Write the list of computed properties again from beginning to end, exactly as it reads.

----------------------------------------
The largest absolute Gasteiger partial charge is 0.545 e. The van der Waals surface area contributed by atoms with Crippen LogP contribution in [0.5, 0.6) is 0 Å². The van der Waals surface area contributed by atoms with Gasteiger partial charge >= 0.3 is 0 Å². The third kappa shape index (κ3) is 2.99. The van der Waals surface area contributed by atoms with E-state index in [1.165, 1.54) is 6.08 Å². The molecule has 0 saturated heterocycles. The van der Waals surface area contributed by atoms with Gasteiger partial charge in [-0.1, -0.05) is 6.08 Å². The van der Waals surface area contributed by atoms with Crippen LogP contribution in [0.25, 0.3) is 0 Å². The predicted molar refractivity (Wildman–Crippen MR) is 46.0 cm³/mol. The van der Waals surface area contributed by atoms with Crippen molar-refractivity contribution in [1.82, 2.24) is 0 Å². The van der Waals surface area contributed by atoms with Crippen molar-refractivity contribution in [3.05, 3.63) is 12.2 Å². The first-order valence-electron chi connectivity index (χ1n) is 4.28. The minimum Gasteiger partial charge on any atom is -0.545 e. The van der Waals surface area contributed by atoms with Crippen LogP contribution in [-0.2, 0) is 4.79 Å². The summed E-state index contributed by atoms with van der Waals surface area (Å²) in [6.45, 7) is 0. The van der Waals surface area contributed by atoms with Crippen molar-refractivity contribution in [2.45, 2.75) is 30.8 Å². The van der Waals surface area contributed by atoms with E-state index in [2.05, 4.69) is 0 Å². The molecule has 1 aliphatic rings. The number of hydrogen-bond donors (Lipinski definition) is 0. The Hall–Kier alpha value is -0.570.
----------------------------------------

The largest absolute Gasteiger partial charge is 0.545 e. The van der Waals surface area contributed by atoms with Crippen LogP contribution in [0.5, 0.6) is 0 Å². The van der Waals surface area contributed by atoms with Gasteiger partial charge >= 0.3 is 0 Å². The third kappa shape index (κ3) is 2.99. The van der Waals surface area contributed by atoms with E-state index in [1.165, 1.54) is 6.08 Å². The molecule has 0 saturated heterocycles. The van der Waals surface area contributed by atoms with Gasteiger partial charge in [-0.1, -0.05) is 6.08 Å². The van der Waals surface area contributed by atoms with Crippen LogP contribution in [0.25, 0.3) is 0 Å². The predicted molar refractivity (Wildman–Crippen MR) is 46.0 cm³/mol. The van der Waals surface area contributed by atoms with Crippen molar-refractivity contribution in [1.82, 2.24) is 0 Å². The van der Waals surface area contributed by atoms with Crippen molar-refractivity contribution in [3.05, 3.63) is 12.2 Å². The first-order valence-electron chi connectivity index (χ1n) is 4.28. The minimum Gasteiger partial charge on any atom is -0.545 e. The van der Waals surface area contributed by atoms with Crippen LogP contribution in [-0.2, 0) is 4.79 Å². The summed E-state index contributed by atoms with van der Waals surface area (Å²) in [6.45, 7) is 0. The van der Waals surface area contributed by atoms with Crippen molar-refractivity contribution in [2.45, 2.75) is 30.8 Å². The van der Waals surface area contributed by atoms with E-state index in [2.05, 4.69) is 0 Å². The molecule has 1 aliphatic rings. The number of hydrogen-bond donors (Lipinski definition) is 0. The Hall–Kier alpha value is -0.570.